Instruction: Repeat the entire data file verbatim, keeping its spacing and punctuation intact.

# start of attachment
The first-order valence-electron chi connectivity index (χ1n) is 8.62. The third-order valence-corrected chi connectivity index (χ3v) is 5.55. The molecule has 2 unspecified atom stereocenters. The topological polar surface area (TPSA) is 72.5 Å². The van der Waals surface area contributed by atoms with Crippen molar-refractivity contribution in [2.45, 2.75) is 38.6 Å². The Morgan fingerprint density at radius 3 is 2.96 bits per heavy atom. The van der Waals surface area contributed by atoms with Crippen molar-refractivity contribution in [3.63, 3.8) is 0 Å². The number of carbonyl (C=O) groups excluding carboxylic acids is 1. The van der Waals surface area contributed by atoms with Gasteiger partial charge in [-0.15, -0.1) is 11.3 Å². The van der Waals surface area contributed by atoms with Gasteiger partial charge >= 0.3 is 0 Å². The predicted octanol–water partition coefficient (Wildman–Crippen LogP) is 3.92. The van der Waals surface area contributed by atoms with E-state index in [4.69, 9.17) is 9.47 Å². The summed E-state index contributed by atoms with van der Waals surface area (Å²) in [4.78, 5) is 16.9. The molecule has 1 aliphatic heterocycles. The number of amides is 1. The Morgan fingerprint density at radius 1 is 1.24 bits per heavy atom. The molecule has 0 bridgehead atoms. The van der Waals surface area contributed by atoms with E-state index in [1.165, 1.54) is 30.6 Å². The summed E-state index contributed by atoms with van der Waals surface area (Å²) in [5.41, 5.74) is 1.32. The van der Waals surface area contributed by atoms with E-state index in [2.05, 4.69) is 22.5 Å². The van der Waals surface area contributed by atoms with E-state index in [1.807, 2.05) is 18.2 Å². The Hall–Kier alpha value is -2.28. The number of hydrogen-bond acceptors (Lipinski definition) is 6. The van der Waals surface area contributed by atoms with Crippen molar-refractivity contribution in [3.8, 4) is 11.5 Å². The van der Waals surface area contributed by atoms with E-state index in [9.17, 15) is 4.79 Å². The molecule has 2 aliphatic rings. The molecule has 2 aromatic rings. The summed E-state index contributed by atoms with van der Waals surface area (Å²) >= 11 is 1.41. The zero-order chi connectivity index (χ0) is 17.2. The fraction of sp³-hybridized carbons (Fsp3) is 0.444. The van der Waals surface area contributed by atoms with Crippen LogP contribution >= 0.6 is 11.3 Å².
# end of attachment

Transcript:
The first-order valence-electron chi connectivity index (χ1n) is 8.62. The third-order valence-corrected chi connectivity index (χ3v) is 5.55. The molecule has 2 unspecified atom stereocenters. The topological polar surface area (TPSA) is 72.5 Å². The van der Waals surface area contributed by atoms with Crippen molar-refractivity contribution in [2.45, 2.75) is 38.6 Å². The Morgan fingerprint density at radius 3 is 2.96 bits per heavy atom. The van der Waals surface area contributed by atoms with Crippen molar-refractivity contribution in [3.63, 3.8) is 0 Å². The number of carbonyl (C=O) groups excluding carboxylic acids is 1. The van der Waals surface area contributed by atoms with Gasteiger partial charge in [-0.15, -0.1) is 11.3 Å². The van der Waals surface area contributed by atoms with Gasteiger partial charge >= 0.3 is 0 Å². The predicted octanol–water partition coefficient (Wildman–Crippen LogP) is 3.92. The van der Waals surface area contributed by atoms with E-state index in [4.69, 9.17) is 9.47 Å². The summed E-state index contributed by atoms with van der Waals surface area (Å²) in [4.78, 5) is 16.9. The molecule has 1 aliphatic heterocycles. The number of amides is 1. The Morgan fingerprint density at radius 1 is 1.24 bits per heavy atom. The molecule has 0 bridgehead atoms. The van der Waals surface area contributed by atoms with E-state index in [1.165, 1.54) is 30.6 Å². The summed E-state index contributed by atoms with van der Waals surface area (Å²) in [5.41, 5.74) is 1.32. The van der Waals surface area contributed by atoms with E-state index in [2.05, 4.69) is 22.5 Å². The van der Waals surface area contributed by atoms with E-state index in [1.807, 2.05) is 18.2 Å². The Hall–Kier alpha value is -2.28. The number of hydrogen-bond acceptors (Lipinski definition) is 6. The van der Waals surface area contributed by atoms with Crippen molar-refractivity contribution in [3.8, 4) is 11.5 Å². The van der Waals surface area contributed by atoms with E-state index in [9.17, 15) is 4.79 Å². The molecule has 2 aliphatic rings. The molecule has 2 aromatic rings. The summed E-state index contributed by atoms with van der Waals surface area (Å²) >= 11 is 1.41. The zero-order chi connectivity index (χ0) is 17.2. The fraction of sp³-hybridized carbons (Fsp3) is 0.444. The van der Waals surface area contributed by atoms with Crippen LogP contribution >= 0.6 is 11.3 Å².